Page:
Prime Minister Tony Blair has said the UK will "stand firm" in the face of the insecurity and bloodshed plaguing Iraq.
Blair has been criticised at home for taking UK to war
Mr Blair acknowledged that the Iraqi situation was "terrible", but he said there was a clear choice to make between right and wrong there.
He was speaking as families of two US and one British hostage waited for news from Baghdad after a deadline set by their kidnappers passed.
The captors said they wanted all Iraq's female prisoners to be freed by Monday.
"Our response has not got to be to weaken. Our response has got to be to stand firm," Mr Blair said in comments to journalists at Downing Street.
"Whatever the differences over the Iraq conflict, there is a clear right and wrong on these issues, and that is to be with the democrats and against the terrorists," Mr Blair added.
The families of three hostages - Briton Kenneth Bigley and Americans Eugene Armstrong and Jack Hensley - have been on television pleading with the captors, who seized the men in a smart Baghdad suburb last Thursday.
The British embassy in Baghdad has set up a hotline for information about the men after a Foreign Office official appeared on Arabic television to ask Iraqis for help.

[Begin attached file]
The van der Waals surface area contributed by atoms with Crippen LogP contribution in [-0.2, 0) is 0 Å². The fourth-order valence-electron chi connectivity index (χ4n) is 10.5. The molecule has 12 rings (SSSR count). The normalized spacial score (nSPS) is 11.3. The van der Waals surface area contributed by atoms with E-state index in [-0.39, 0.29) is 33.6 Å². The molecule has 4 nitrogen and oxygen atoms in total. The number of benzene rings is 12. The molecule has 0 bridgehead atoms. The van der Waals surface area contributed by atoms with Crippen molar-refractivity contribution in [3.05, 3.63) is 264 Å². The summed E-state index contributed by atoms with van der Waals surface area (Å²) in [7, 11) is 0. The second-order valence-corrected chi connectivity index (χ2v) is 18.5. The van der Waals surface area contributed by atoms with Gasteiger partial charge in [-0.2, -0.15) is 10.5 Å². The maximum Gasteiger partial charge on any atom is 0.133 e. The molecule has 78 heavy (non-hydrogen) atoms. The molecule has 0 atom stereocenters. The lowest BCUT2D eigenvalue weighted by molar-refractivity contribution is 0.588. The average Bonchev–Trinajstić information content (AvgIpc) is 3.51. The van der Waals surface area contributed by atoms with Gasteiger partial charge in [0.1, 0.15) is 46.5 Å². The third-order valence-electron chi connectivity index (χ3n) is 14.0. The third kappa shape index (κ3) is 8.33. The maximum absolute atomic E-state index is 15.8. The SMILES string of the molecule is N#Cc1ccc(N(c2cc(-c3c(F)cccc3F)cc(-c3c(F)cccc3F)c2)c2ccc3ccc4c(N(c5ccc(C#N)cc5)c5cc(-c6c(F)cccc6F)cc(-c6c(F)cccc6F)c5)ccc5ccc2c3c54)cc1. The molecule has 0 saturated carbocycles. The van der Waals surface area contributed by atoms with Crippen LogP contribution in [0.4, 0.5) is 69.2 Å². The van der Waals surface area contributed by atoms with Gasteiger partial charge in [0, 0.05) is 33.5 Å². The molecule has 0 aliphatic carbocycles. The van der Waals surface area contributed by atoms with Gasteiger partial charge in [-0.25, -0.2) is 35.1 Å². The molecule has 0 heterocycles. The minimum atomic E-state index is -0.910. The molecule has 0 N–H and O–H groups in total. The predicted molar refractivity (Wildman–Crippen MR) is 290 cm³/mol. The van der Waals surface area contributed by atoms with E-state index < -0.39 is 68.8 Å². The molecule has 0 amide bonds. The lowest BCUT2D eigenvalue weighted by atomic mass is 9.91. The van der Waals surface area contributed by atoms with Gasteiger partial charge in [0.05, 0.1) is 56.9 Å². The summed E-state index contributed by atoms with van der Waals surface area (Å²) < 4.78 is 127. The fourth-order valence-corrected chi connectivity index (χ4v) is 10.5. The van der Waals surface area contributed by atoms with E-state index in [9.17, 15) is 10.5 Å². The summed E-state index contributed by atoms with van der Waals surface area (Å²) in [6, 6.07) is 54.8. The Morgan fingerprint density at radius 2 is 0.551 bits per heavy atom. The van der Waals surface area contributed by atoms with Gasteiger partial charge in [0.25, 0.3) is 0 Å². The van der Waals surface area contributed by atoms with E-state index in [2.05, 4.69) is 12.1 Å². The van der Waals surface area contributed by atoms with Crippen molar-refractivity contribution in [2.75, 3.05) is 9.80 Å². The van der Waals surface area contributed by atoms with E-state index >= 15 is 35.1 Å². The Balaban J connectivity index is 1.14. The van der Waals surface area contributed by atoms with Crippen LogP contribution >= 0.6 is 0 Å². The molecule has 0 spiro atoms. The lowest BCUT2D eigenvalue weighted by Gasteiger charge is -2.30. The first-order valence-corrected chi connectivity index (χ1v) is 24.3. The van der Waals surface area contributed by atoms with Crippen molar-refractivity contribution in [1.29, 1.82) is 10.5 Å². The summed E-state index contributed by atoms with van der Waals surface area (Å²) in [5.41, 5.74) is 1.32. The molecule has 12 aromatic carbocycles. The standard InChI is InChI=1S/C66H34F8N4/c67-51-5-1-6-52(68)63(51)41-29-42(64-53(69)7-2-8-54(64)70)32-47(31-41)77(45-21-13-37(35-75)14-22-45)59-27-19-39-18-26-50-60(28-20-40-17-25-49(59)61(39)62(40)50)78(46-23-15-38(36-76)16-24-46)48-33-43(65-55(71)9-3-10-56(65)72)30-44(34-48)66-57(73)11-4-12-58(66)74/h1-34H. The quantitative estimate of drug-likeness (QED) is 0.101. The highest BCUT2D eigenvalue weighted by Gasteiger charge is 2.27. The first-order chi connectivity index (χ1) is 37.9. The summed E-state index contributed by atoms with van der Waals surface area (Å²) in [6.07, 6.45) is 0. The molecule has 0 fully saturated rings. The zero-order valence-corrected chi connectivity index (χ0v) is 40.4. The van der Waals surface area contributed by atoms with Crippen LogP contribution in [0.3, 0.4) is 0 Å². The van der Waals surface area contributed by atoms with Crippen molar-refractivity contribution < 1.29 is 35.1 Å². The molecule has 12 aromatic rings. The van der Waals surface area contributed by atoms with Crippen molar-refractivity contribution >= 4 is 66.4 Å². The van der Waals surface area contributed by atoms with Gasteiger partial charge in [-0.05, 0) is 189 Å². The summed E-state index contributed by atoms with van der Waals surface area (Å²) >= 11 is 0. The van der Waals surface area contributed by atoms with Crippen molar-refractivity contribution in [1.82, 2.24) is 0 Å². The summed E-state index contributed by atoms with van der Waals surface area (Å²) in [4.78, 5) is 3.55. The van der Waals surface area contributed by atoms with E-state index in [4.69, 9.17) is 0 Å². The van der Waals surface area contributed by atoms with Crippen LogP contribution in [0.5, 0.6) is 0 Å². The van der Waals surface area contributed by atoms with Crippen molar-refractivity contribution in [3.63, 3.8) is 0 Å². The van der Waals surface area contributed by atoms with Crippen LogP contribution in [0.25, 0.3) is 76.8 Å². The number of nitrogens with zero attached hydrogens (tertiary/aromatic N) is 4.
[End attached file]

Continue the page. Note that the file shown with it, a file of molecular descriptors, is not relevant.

The hostages are reportedly held by Tawhid and Jihad (Unification and Holy War), a group headed by a suspected al-Qaeda leader Abu Musab al-Zarqawi.
Meanwhile, 18 Iraqi national guardsmen seized by another Islamist group were freed on Monday.
The three were seized in their Baghdad house last week
The Arabic TV station al-Jazeera aired a videotape apparently showing the men wearing traditional white robes and holding Korans.
The militants had demanded the release of Hazem
al-Aaraji, an aide of the radical Shia cleric Moqtada Sadr, detained by US forces over the weekend.
In other developments:
- A Sunni cleric, Sheikh Muhammad Jadwa, is killed in Baghdad, less than 24 hours after another Sunni cleric, Hazem al-Zaidi, is kidnapped and killed. Both were attacked in Shia areas of the city.
American warplanes bombard the northern part of the city of Falluja, a rebel stronghold west of Baghdad.
- A car bomb explodes in the northern
city of Mosul, killing three people.
- Iraqi security forces conducting a raid near Nasiriya free a Jordanian civil servant who was kidnapped last month.
More than 100 foreigners have been abducted by insurgents in Iraq over the past 17 months, in a bid to destabilise the US-backed interim government and drive foreign troops out of the country.
On Sunday, an Islamist group said it had beheaded three members of the pro-US Kurdistan Democratic Party.
A video published on the internet by the Army of Ansar al-Sunna apparently showed the men's heads being sawn off and placed on their bodies.
Hostages currently held include two French journalists abducted almost a month ago and two female Italian aid workers kidnapped along with two Iraqi colleagues on 7 September.
Tawhid and Jihad group has taken foreign hostages before in Iraq and three of them - including US citizen Nick Berg - have been killed when the group's demands were not met.